Typical audition requirements:
- pull-ups (8-10)
- rope climb
- shoulder rolls
- any show-specific moves like basic vaults
- basic fight choreography
- reading a character side
Other shows such as those owned by third-party companies and specialty shows (like a trampoline show) will have different requirements that are more show-specific.
WHAT TO EXPECT:
• WORKLOAD: The first and most important thing you need to understand about working in theme parks is that you are generally not going to get a full time job out of it (unless you land an abroad position in a park overseas)- at least not right off the bat. Most, if not all roles at theme park stunt shows are "seasonal." That means you basically work intermittently when the contracted artists are not available. The pros are that you have the flexibility to swap around your schedule with your coworkers and take extended time off when you want to. The cons are that you are only going to work every once in a while, and a seasonal position in a single show is almost always not enough to live off alone (most of us worked up to three shows at a time at Universal).
• WARNING OF INJURY: Be warned- the repetitive nature of live performances (combined with the fact that most acrobats don't take sufficient time off to recover) makes many live shows injury machines. This, of course, also depends on the show and how demanding it is. The Eighth Voyage of Sindbad was a really chill show where the incidence of injury was relatively low, whereas the Flying Fish Market was super fun but also a goddamn people destroyer.
- You can go to the theme park whenever you'd like
- You are periodically offered a limited number of guest passes for friends and family
- Some Disney shows make you EQUITY eligible after a certain amount of time working there (usually a year)
- High likelihood of a rather flexible schedule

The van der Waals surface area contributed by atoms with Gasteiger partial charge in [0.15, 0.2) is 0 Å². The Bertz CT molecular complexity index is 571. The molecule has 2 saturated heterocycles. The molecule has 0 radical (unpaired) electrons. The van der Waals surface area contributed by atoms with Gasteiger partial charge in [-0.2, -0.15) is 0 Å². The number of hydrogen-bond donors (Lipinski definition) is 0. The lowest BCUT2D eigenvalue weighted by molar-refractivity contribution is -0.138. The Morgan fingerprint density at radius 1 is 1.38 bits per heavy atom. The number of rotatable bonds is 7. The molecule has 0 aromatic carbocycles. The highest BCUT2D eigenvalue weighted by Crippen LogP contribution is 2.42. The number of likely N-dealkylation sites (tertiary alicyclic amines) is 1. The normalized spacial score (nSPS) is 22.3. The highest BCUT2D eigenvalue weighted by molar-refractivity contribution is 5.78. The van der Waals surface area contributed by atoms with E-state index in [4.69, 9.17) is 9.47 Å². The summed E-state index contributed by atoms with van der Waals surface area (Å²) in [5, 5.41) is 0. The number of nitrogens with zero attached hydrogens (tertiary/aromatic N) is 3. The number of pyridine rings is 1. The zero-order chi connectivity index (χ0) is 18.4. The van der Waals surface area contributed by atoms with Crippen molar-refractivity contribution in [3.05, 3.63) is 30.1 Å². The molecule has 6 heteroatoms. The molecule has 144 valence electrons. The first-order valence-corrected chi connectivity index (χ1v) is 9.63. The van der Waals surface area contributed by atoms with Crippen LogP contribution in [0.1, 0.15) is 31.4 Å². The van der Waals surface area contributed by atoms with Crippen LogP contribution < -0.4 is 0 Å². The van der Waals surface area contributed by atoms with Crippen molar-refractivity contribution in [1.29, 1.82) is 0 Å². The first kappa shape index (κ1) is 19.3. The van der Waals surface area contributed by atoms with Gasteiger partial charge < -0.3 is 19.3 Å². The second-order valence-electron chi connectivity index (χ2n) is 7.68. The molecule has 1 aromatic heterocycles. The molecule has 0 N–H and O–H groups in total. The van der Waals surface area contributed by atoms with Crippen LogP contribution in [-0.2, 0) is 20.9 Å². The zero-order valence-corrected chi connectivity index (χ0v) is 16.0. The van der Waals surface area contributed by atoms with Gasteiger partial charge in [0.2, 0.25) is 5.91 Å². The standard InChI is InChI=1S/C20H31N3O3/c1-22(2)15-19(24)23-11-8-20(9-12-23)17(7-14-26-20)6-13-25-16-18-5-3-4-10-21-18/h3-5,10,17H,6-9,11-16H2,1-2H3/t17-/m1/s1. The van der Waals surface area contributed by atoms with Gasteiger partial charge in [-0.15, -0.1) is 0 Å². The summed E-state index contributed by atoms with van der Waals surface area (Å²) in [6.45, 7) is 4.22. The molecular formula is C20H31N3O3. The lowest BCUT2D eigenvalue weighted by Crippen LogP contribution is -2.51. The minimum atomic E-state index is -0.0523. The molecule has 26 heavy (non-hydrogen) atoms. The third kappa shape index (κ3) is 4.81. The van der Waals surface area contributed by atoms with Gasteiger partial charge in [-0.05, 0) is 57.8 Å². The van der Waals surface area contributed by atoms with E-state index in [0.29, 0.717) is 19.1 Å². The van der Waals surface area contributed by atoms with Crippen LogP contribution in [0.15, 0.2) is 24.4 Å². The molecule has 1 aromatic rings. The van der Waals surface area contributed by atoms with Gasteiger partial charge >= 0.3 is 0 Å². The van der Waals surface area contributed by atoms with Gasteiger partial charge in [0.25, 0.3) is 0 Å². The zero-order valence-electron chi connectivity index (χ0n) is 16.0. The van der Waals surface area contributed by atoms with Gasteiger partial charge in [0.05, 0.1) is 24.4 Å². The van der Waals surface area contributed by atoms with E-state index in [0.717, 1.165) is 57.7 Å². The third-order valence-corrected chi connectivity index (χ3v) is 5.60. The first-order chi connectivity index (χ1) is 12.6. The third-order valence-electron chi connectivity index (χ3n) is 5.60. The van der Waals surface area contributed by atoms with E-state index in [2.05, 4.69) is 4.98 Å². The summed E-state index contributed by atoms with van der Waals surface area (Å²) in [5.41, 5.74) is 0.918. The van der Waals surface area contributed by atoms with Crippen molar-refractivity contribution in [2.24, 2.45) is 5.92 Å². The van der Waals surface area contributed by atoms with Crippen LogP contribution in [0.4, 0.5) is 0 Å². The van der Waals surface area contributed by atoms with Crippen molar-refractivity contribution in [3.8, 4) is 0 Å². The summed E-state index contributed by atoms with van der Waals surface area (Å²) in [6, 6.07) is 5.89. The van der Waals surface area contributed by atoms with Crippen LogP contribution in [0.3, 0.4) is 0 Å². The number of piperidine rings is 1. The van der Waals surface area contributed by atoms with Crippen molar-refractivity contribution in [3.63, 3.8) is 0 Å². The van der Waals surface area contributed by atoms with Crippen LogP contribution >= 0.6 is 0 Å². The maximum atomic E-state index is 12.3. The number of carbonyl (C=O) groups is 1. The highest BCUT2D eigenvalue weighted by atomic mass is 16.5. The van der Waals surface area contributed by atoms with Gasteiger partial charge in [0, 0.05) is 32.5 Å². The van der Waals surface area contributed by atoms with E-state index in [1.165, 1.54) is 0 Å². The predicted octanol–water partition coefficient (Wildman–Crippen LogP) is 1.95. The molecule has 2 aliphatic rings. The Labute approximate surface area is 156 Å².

• PERFORMANCE COMPANIES
A PERFORMANCE COMPANY
is a company that gets hired to provide athletes and acrobats for short-term shows, single performances, and sometimes long-term installments. For example, The Flying Fishmarket (pictured) was a third-party show. It was performed at Universal Studios Orlando but was owned and produced by a separate company called AntiGravity.
Note that a performance company is not an agency. The company will have a talent roster and the talent is generally hired on a per-job basis and paid a flat rate.
Performance companies provide talent for things like:
- Theme Park Shows - Either temporary like a summer show or long-term
- Corporate Events - Like rich people who want to spice up their powerpoint presentation or company retreat 🤷♀️
- Award Shows
- Live Movie Promos
The most common application for a Performance Company is definitely at Corporate Events. Events planners for big-deal corporations will hire a performance company to provide talent to entertain as ambience and/or in scheduled performances during their private events.
The performance company usually provides the talent, stage, props, and anything else they would need to put on a well rounded show.
Most performance companies are affiliated in some way with circus arts. These are the skills most commonly solicited from Performance Companies:
- Stilt Walking - Ideal if you can provide your own. You could easily get jobs just from owning these.
- Skips (Bouncing Stilts)
- Hand Balancing
- Pole - Dance Pole, Chinese Pole, et al.